It is simply not possible to argue from the premise that corporations should be completely free to do anything, and the only recourse available for freedom is to (a) create your own internet, from laying the cable, creating the DNS servers, the hosting servers, the ISP, the domain registrar, and then somewhere decades down the line you might be able to begin disseminating a message to — precisely no one, because all of the technology devices people use will have (often needed, because most users are not savvy enough to identify potential threat vectors) safety measures that will be programmed to exclude your network as a threat.

    This threat becomes even more dangerous when you realize we are not dealing anymore with armies of Winston Smiths redacting news articles. It will not be long before artificial intelligence / machine learning becomes powerful enough to censor speech in realtime. When a company like Google, that controls (a) half the cellphone market (b) 90% or more of the search market (c) 98% or more of the online video market (d) half of the online advertising market (e) the world’s largest inbox with GMail, (f) plus a big chunk of other tools such as online word processing, facial recognition databases, etc. becomes fully committed to the path of censorship that they have started down, it is not going to be possible to speak out in any meaningful way. It will be possible for them to completely block your interactions with the modern world, but it won’t even require secret police to do so, the AI will take care of it all silenty, instantly, and with no human effort needed.

    “But you can still speak out to people. You can still circulate your own self-printed Gulag Archipelago like Solzhenitzyn!” you might argue.

    Sure, that will be possible. But the whole point is that we want to avoid having a dark age where people are oppressed and forced to resort to desperate measures. Life is short and precious, and I have no desire to see millions of people dying (and, I don’t think it’s a hyperbole to say that if we go down this current path any further, we are going to see real violence because people are *not* going to tolerate the degree of oppression that these corporations can wield. And if the SJW crowd gets its way we will have another Cultural Revolution at hand), or to have to spend the remaining couple of decades of life fighting against corporate (and ultimately governmental, because lets be honest, the point of this censorship is to control speech leading up to the 2018 election) censorship. We only have this life, we only have this time. Arguing that because we might make mistakes when we take action to preserve a society worth living in, that we should therefore do nothing, is not an argument. And this time, with all of our technology now, there’s no guarantee that there will ever be an end if we let totalitarianism rise again.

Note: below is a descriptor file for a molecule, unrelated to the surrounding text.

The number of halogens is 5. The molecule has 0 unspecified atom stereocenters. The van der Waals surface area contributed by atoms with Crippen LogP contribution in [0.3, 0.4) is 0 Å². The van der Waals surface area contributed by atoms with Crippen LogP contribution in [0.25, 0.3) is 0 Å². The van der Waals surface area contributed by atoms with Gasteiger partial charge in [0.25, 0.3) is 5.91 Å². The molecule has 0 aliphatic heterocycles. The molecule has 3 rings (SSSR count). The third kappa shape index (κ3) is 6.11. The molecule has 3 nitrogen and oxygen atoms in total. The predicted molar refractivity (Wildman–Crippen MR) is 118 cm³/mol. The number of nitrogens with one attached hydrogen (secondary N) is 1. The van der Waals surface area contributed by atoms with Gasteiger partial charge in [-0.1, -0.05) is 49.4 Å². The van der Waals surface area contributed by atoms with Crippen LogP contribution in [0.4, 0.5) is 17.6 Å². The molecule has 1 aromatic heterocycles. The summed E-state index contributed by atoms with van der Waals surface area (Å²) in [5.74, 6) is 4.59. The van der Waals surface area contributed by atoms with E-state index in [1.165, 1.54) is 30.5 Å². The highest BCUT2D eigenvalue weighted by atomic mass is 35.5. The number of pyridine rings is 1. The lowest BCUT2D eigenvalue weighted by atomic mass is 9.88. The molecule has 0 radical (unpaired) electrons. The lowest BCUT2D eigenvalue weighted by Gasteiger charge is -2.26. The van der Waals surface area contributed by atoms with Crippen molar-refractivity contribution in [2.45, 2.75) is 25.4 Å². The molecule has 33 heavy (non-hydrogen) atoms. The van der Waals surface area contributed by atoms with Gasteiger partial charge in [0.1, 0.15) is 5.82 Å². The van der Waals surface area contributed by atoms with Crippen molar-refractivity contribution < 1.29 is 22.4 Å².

7. That government governs best, that governs least. (Thomas Jefferson)
    This is the principle that you must filter all things through if you want to keep civil servant from becoming civil master. As I mentioned above, by all means arrange boycotts, protest their behavior by picketing in front of their door, call them out! But to say “this is a first amendment violation, and the government must do something” is just as wrong as the left demanding that government do something about Chic-fillet. Provide for the common defense, promote (there’s the key, PROMOTE, not force or regulate) the general welfare, ensure the blessings of liberty. Liberty has nothing to do with Facebook, or for that matter the New York Times, saying or NOT saying something. Facebook saying “we won’t let this guy on our site, is nothing more or less than the NYT saying “we won’t publish that add.” Do you really want to step down that hill?

  8. The problem is that many of these places are NOT “competing in a free market” – at least not fully. They are behemoths that have squashed every other player (usually by buying it out).

    The issue of “free market” vs “anti-monopoly” has always been a tough one, and will continue to be. (As is the “free market” vs “buying into a thousand other markets because you’re so dominant in one you can afford it”.)

    BTW, one of the reasons tech is encountering this right now is because of the fact that software is generally a copyright, not a patent, meaning no one else can *ever* enter the market if you handle your code properly. (And yes, I know some code is patented; but software is treated as a copyright in general.)

Leave a Reply

Your email address will not be published. Required fields are marked *

clear formPost comment